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Jason Abrevaya, Chair 2225 Speedway, Stop C3100, Austin, TX 78712 • Admin: 512-471-3211 & Advising: 512-471-2973

Eugenio J Miravete

Professor Ph.D., Northwestern University

Eugenio J Miravete

Contact

ECO 328 • Industrial Organization

34775 • Spring 2014
Meets TTH 200pm-330pm UTC 3.112
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THE ORGANIZATION OF INDUSTRIES AND MARKETS: COMPETITION, MONOPOLY, AND OLIGOPOLY; ANTITRUST POLICY AND ITS ALTERNATIVES.

PREREQUISITE: ECONOMICS 420K WITH A GRADE OF AT LEAST C-.

Industrial Organization is the study of imperfectly competitive markets. In this course, we will analyze the behavior on economic agents (consumers and firms) in such settings, as well as policy issues that arise therein. Topics we will cover include monopoly, oligopoly, product differentiation, entry deterrence, and the role of asymmetric information. Calculus and game theory will be our primary analytical tools. The goal of the course is to develop your understanding of the forces at work in many kinds of market interactions, as well as to foster your ability to think critically.If more information is needed contact instructor.

ECO 351K • Curr Iss In Business Economics

34290 • Fall 2012
Meets MW 1230pm-200pm BRB 1.120
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NEWLY EMERGING PROBLEMS IN BUSINESS AND THE APPROACHES USED FOR STRUCTURING, ANALYZING, AND TREATING THEM.

PREREQUISITE: ECONOMICS 420K WITH A GRADE OF AT LEAST C-.

The aim of this course is to learn about the how industries organize, and how, in practice, market structure, firms conduct, and the overall performance of firms are related. Overall, this course should provide with a wide and deep knowledge of the features of several US industries as they face an increasingly integrated world economy. We review the features and main competitive, technological, and regulatory challenges of several US industries in the age of globalization. Students will read scientific papers focusing on specific issues of these industries in order to introduce students to the latest empirical techniques and results of recent academic research ranging from the estimation of demand for differentiated products, to the possibility of foreclosure by vertical integration, or the ex-ante evaluation of mergers. Students will be responsible for presenting their work in class and write a term paper on a current issue affecting some American industry.

May be counted toward the writing flag requirement.

For more info visit here:http://www.eugeniomiravete.com/Courses/1.4142_EC351K/Syllabus%20351K.pdf

ECO 328 • Industrial Organization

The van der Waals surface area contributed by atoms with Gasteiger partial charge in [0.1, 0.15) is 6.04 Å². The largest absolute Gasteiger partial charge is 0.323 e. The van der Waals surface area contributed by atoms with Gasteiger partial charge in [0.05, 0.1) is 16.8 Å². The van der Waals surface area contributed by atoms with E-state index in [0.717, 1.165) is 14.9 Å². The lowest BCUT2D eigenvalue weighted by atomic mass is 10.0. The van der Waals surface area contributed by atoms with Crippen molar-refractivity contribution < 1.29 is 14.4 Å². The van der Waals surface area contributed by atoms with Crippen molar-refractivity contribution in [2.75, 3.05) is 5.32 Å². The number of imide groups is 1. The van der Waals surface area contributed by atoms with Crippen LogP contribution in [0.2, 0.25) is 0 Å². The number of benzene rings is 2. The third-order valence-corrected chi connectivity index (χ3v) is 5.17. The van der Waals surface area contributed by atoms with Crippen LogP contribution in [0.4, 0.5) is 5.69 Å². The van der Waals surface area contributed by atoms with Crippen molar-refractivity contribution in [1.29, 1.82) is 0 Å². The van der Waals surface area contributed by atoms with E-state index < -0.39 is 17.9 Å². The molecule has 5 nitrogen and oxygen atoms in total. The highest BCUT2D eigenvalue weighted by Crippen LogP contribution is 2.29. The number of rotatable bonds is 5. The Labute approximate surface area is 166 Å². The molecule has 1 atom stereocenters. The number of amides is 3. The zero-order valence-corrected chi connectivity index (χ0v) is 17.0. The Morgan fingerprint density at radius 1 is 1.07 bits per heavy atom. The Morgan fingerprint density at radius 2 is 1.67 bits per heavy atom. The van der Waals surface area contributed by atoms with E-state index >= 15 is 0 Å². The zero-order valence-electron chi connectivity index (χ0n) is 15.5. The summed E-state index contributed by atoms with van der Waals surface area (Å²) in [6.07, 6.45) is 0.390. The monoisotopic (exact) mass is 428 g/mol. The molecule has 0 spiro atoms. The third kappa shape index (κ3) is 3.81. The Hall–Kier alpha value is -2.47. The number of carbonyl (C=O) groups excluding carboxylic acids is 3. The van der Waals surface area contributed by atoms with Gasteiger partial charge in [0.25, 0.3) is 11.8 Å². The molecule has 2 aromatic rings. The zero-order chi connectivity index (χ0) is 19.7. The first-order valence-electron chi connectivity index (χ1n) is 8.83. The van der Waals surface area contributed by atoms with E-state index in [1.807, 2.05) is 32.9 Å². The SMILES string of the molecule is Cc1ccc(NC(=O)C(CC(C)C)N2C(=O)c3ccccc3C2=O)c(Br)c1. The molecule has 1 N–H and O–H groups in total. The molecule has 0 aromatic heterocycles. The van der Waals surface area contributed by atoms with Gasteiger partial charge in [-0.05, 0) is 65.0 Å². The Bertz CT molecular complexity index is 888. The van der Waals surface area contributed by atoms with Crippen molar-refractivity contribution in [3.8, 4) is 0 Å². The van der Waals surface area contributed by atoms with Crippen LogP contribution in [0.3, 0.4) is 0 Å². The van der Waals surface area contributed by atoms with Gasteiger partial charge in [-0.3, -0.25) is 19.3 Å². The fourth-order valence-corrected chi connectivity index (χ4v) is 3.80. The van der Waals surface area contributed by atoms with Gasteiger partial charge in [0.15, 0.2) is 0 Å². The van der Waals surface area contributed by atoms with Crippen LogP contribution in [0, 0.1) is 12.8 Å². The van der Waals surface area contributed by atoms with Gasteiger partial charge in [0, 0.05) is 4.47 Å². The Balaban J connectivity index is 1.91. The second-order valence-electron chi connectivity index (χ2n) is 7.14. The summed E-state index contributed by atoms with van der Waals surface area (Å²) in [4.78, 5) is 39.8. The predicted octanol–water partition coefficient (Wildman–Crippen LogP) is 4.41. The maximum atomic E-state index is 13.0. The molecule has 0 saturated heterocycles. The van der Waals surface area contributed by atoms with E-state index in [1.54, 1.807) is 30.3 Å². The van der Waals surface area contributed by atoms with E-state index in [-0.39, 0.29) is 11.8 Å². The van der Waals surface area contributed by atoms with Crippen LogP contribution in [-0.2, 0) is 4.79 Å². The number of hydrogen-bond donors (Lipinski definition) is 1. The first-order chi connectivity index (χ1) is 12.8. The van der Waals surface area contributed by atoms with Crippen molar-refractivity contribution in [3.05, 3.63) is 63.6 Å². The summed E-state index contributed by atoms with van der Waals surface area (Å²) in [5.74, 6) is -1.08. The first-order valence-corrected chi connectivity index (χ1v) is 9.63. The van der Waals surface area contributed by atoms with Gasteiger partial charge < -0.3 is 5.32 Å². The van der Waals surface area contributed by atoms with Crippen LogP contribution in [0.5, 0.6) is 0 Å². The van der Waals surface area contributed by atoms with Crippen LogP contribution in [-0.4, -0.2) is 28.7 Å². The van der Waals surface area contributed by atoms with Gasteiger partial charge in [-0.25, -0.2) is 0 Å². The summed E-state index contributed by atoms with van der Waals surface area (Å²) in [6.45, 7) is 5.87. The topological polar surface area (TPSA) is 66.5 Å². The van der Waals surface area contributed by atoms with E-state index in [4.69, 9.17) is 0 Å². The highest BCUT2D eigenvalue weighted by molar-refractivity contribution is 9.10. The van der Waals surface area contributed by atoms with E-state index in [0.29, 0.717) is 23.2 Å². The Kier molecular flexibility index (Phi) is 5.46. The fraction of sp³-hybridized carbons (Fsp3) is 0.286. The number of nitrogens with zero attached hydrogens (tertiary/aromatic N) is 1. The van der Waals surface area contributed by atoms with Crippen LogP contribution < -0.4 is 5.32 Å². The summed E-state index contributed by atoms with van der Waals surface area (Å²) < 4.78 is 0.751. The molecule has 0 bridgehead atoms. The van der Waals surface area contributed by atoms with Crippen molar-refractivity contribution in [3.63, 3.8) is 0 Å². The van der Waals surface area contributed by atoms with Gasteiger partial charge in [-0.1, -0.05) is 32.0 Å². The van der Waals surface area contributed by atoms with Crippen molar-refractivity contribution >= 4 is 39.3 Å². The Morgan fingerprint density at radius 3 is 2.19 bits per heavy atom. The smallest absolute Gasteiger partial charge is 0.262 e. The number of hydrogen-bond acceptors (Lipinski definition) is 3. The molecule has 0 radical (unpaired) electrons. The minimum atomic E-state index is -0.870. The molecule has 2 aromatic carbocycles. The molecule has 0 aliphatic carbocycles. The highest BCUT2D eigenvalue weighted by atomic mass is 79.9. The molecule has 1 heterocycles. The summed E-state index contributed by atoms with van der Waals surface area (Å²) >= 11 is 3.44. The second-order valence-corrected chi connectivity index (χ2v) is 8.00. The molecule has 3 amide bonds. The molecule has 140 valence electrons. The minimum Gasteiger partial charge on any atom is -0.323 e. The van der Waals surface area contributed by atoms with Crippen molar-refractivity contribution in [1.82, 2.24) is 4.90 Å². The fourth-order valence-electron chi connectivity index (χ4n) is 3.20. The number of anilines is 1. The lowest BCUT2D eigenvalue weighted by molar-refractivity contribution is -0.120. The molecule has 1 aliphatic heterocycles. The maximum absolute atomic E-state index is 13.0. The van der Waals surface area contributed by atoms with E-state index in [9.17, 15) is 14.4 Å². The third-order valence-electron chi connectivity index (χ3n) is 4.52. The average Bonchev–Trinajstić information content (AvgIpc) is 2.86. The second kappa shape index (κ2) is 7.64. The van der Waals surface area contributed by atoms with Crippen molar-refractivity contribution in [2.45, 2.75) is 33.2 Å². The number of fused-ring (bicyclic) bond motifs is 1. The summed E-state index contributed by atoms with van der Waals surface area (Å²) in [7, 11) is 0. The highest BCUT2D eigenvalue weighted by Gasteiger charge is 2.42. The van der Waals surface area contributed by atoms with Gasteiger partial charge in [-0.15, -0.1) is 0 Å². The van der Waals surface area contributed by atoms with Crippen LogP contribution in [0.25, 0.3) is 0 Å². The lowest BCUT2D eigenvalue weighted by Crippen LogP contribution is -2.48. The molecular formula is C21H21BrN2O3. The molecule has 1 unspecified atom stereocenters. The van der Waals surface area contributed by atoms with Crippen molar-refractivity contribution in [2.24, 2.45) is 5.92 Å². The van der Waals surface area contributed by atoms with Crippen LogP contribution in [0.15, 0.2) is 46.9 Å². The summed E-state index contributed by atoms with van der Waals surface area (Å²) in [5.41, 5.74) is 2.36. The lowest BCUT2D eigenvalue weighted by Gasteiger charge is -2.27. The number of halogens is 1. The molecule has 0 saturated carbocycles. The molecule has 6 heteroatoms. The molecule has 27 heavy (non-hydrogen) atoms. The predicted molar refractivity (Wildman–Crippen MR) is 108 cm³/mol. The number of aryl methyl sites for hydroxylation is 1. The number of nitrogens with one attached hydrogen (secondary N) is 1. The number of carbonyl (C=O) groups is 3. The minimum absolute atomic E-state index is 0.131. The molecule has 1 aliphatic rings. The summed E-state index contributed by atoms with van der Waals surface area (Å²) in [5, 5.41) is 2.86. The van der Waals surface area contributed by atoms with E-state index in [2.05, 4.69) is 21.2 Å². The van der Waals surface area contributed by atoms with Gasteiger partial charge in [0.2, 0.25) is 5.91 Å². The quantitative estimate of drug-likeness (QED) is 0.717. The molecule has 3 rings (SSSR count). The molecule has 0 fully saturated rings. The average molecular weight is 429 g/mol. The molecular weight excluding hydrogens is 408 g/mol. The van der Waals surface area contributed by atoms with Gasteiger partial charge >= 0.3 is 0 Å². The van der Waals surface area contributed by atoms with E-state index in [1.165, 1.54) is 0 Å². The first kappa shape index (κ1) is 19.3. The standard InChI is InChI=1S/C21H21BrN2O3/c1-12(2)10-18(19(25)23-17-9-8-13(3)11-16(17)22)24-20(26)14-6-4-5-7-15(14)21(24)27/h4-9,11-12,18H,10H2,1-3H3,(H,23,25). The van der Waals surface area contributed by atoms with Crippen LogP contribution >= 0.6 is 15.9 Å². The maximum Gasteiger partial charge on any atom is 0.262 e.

33430 • Fall 2010
Meets MWF 1100am-1200pm BRB 2.136
show description

THE ORGANIZATION OF INDUSTRIES AND MARKETS: COMPETITION, MONOPOLY, AND OLIGOPOLY; ANTITRUST POLICY AND ITS ALTERNATIVES.

PREREQUISITE: ECONOMICS 420K WITH A GRADE OF AT LEAST C-.

Industrial Organization is the study of imperfectly competitive markets. In this course, we will analyze the behavior on economic agents (consumers and firms) in such settings, as well as policy issues that arise therein. Topics we will cover include monopoly, oligopoly, product differentiation, entry deterrence, and the role of asymmetric information. Calculus and game theory will be our primary analytical tools. The goal of the course is to develop your understanding of the forces at work in many kinds of market interactions, as well as to foster your ability to think critically.If more information is needed contact instructor.

ECO 384K • Industrial Organization

33760 • Spring 2010
Meets MW 1230pm-200pm BRB 1.120
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ECO 384K: INDUSTRIAL ORGANIZATION
Department of Economics
University of Texas at Austin


Eugenio J. Miravete - University of Texas at Austin and CEPR.

Office hours: Tuesdays, 14:00 - 16:00 or by appointment.

TA: Yizao Liu. Office hours TBA.

We will meet on Mondays and Wednesdays from 12:30 to 2:00 in BRB 1.120.

This course will go over an extense reading list focused around three topics: Testing for Asymmetric Information, Vertical Relationships, and Dynamic Oligopoly Models. The idea is to cover the first two topics before spring break and focus on the third during the rest of the semester.

This year, I am also teaching the first half of Econometrics III (ECO 392M). I will cover theoretical and applied single agent dynamic models in that class. The second half of this class is its natural continuation: it focuses on how to extend the tools of single agent dynamic models to dynamic games. Overall you will acquire a very up to date knowledge of the central issues of this promising area. Of course, you still have to get your hands dirty with data and coding to fully benefit from it.

Think of this class as an advanced seminar that should put you on your path to a dissertation rather than another problem solving hurdle. You will get from this class as much as you want to put on it. Please do not come to class and sit down there waiting for the lecture to end.

I will discuss the organizational details during our first meeting but in any case, I will assume you have read the papers ahead of each presentation (or at least reviewed them) so that we can have productive discussions in class.

Grading includes:

  • Three referee reports (45%).
  • One class presentation (30%).
  • A three-page final project (25%).

The final project will be due the last day of class (May 5). Referee reports are due at the beginning of the class where we discuss such paper. Class presentations should focus on one of the papers marked with [*]. They will be assigned on a first-come first-serve basis as your requests by e-mail hit my inbox. It is wise to request 2-3 papers in order of preference to solve the matching problem as quickly as possible.

In this page have included links to the papers that we will cover in class (some of these links will only work from campus computers). I have made links to either to JSTOR or to freely available versions on the web. Papers without link are additional readings that you may find useful if you want to pursue research ideas on these topics.

I will update this page regularly with additional readings and/or more accurate information. I will post my presentations shortly before being delivered. Remember, only the required paper reading will include a link.

At the end of this page you will also find links to the assignments for this part of the course and their due dates.

NOTEWORTHY

For the past couple of years I have been collecting links to conferences, journals and job market papers of interest for students interested in IO issues. I posted this information in the page of the past IO Writing Workshop. I have now updated these links: (ECO 387M).